Diagnosis and Treatment • Clinical diagnosis Symptoms and Signs • High WBCs, blood culture rarely needed (Celullulitis) • Aspiration and biopsy , diabetes mellitus, malignancy, animal bites, neutropenia (Pseudomonas aeruginosa ) immunodeficiency, obesity and renal failure • progression to severe infection(increased in size with systemic manifestation. (fever, leukocytosis) • Treatment: cover streptococcus and staphylococcus • Penicillin, cloxacillin, cefazolin(cephalexin),clindamycin • Vancomycin or linazolid in case of MRSA • Clindamycin, TMP-SMZ for CaMRSA.
Necrotizing fasciitis flesh-eating disease
Introduction • rare deep skin and subcutaneous tissues infection • It can be monomicrobial or (polymicrobial) infection • Most common in the arms, legs, and abdominal wall and is fatal in 30%-40% of cases. • Fournier's gangrene (testicular), Necrotizing cellulitis • Group A streptococcus (Streptococcus pyogenes) • Staphylococcus aureus or CA-MRSA • Clostridium perfringens (gas in tissues) • Bacteroides fragilis • Vibrio vulnificus (liver function) • Gram-negative bacteria (synergy). • E. coli, Klebsiella, Pseudomonas • Fungi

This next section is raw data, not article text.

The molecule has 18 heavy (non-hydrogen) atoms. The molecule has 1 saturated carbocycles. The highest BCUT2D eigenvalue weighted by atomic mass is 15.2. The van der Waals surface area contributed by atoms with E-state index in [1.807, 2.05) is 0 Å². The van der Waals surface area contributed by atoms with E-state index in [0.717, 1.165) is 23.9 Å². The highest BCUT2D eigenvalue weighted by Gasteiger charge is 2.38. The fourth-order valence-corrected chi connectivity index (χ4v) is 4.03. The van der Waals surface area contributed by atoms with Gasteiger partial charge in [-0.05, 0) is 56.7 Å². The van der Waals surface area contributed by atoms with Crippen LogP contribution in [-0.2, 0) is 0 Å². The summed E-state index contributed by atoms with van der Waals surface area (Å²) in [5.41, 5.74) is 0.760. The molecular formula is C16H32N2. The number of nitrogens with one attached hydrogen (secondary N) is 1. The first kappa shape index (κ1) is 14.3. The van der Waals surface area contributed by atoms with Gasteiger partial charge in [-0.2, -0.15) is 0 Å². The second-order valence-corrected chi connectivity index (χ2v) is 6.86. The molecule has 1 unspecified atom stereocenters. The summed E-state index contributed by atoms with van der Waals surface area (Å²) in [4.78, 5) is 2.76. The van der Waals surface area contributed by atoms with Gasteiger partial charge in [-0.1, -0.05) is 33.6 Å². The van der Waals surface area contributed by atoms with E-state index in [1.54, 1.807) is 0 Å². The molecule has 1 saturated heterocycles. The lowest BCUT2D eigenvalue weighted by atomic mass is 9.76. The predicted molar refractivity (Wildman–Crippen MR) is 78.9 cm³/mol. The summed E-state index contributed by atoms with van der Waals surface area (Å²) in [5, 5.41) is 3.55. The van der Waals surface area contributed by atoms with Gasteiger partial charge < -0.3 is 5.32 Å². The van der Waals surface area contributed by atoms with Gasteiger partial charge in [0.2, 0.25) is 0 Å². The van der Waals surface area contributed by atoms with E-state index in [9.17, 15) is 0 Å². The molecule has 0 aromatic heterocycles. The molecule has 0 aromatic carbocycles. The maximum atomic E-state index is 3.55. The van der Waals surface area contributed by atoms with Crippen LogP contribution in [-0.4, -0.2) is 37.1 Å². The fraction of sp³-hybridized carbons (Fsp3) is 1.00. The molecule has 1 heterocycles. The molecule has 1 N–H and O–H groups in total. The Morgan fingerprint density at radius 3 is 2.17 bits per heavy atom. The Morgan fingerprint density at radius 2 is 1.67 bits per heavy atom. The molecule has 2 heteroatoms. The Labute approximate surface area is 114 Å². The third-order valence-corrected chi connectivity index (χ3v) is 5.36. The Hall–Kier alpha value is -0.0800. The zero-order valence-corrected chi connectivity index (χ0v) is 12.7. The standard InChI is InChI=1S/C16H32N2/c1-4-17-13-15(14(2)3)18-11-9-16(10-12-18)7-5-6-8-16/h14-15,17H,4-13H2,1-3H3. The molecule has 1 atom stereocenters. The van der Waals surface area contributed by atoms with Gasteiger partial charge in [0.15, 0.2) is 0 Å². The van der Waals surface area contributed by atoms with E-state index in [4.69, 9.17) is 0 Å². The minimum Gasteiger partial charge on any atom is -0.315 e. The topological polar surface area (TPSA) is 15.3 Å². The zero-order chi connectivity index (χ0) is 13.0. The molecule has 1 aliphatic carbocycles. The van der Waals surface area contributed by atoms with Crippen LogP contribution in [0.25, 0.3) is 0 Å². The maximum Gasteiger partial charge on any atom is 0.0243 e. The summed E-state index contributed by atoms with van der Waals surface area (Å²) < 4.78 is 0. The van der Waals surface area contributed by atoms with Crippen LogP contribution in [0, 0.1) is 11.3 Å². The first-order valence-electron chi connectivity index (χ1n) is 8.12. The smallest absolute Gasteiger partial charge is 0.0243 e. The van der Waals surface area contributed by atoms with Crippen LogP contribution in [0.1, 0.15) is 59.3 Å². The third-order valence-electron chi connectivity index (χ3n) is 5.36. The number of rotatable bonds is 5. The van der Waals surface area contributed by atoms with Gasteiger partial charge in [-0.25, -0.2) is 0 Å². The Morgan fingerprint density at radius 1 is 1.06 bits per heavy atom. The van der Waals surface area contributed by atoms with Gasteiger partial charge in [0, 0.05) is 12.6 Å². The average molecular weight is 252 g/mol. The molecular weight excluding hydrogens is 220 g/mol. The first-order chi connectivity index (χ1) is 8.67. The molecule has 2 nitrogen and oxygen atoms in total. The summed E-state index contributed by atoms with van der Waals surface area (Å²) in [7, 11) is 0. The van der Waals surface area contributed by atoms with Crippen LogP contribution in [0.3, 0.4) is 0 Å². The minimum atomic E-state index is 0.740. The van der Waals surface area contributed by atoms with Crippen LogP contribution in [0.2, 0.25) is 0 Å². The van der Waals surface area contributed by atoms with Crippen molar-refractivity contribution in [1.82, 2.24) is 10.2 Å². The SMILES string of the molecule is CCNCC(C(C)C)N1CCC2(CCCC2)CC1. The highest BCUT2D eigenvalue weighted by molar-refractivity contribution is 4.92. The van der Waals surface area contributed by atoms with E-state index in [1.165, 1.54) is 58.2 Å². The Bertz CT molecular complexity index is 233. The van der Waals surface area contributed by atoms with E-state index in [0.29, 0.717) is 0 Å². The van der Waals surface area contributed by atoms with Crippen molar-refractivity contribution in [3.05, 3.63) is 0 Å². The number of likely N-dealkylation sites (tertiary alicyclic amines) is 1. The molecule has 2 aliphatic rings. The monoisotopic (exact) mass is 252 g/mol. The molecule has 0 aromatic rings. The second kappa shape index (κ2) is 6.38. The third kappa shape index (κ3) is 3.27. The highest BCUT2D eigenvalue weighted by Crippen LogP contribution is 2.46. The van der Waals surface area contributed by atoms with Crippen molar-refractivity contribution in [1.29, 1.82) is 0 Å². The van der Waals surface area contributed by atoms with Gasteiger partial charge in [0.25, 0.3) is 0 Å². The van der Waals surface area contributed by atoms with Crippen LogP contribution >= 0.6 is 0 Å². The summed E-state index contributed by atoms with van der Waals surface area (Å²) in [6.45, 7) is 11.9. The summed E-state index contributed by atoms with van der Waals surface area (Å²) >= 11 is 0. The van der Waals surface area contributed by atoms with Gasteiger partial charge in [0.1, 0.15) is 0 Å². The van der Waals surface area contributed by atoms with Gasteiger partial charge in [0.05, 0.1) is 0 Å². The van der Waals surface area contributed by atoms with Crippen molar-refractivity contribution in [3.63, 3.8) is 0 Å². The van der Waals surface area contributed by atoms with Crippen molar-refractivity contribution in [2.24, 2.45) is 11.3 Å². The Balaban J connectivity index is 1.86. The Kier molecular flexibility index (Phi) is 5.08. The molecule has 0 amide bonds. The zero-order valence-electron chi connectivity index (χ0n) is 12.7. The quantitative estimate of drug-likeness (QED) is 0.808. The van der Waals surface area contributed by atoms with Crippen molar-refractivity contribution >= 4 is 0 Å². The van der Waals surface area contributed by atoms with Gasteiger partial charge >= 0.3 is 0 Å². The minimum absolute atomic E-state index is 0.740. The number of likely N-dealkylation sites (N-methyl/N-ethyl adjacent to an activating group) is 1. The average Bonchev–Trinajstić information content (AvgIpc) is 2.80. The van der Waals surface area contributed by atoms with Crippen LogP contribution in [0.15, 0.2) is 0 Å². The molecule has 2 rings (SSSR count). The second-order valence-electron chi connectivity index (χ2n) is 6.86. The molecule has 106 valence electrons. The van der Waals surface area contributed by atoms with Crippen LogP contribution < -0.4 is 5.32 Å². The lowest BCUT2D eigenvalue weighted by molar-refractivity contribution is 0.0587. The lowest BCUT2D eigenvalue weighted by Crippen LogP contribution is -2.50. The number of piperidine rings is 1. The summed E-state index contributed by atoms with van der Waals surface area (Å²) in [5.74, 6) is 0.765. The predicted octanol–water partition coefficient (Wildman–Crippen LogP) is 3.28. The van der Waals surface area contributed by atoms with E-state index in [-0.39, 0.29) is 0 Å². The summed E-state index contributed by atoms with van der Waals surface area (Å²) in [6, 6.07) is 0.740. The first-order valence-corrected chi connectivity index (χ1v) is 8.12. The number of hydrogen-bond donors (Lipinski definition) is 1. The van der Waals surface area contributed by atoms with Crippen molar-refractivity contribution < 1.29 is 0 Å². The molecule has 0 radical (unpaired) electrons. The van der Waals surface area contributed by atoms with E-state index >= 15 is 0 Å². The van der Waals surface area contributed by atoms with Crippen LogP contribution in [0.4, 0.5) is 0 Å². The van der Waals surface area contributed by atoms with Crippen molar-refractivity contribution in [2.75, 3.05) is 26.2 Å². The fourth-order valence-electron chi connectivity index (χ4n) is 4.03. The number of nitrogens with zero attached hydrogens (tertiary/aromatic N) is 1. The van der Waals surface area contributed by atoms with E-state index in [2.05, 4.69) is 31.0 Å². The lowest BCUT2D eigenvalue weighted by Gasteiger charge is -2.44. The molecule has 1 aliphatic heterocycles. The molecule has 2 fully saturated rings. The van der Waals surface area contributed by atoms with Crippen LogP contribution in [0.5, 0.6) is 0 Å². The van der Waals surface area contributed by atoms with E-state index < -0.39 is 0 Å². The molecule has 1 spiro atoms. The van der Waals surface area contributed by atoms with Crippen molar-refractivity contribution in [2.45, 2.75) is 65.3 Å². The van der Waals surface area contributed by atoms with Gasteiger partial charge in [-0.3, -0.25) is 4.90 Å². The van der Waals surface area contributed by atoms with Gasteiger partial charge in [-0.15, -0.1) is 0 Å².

Risk factors • Immune-suppression • Chronic diseases: ( diabetes, liver and kidney diseases, malignancy • Trauma:(laceration, cut, abrasion, contusion, burn, bite, subcutaneous injection, operative incision) • Recent viral infection rash (chickenpox) • Steroids • Alcoholism • Malnutrition • Idiopathic
Pathophysiology • destruction of skin and muscle by releasing toxins • Streptococcal pyogenicexotoxins • Superantigen • Non-specific activation of T-cells • Overproduction of cytokines • Severe systemic illness (Toxic shock syndrome)
Signs and symptoms • Rapid progression of sever pain with fever , chills (typical) • Swelling , redness, hotness, blister, gas formation, gangrene and necrosis • Blisters with subsequent necrosis , necrotic eschars • Diarrhea and vomiting (very ill) • Shock organ failure • Mortality as high as 73 % if untreated
A delay in diagnosis is associated with a grave prognosis and increased mortality • Clinical-high index of suspicion • Blood tests • CBC-WBC , differential,ESR • BUN (blood urea nitrogen) • Surgery debridement- amputation • Radiographic studies • X-rays : subcutaneous gases • Doppler CT or MRI • Microbiology • Culture &Gram's stain • ( blood, tissue, pus aspirate) • Susceptibility tests Diagnosis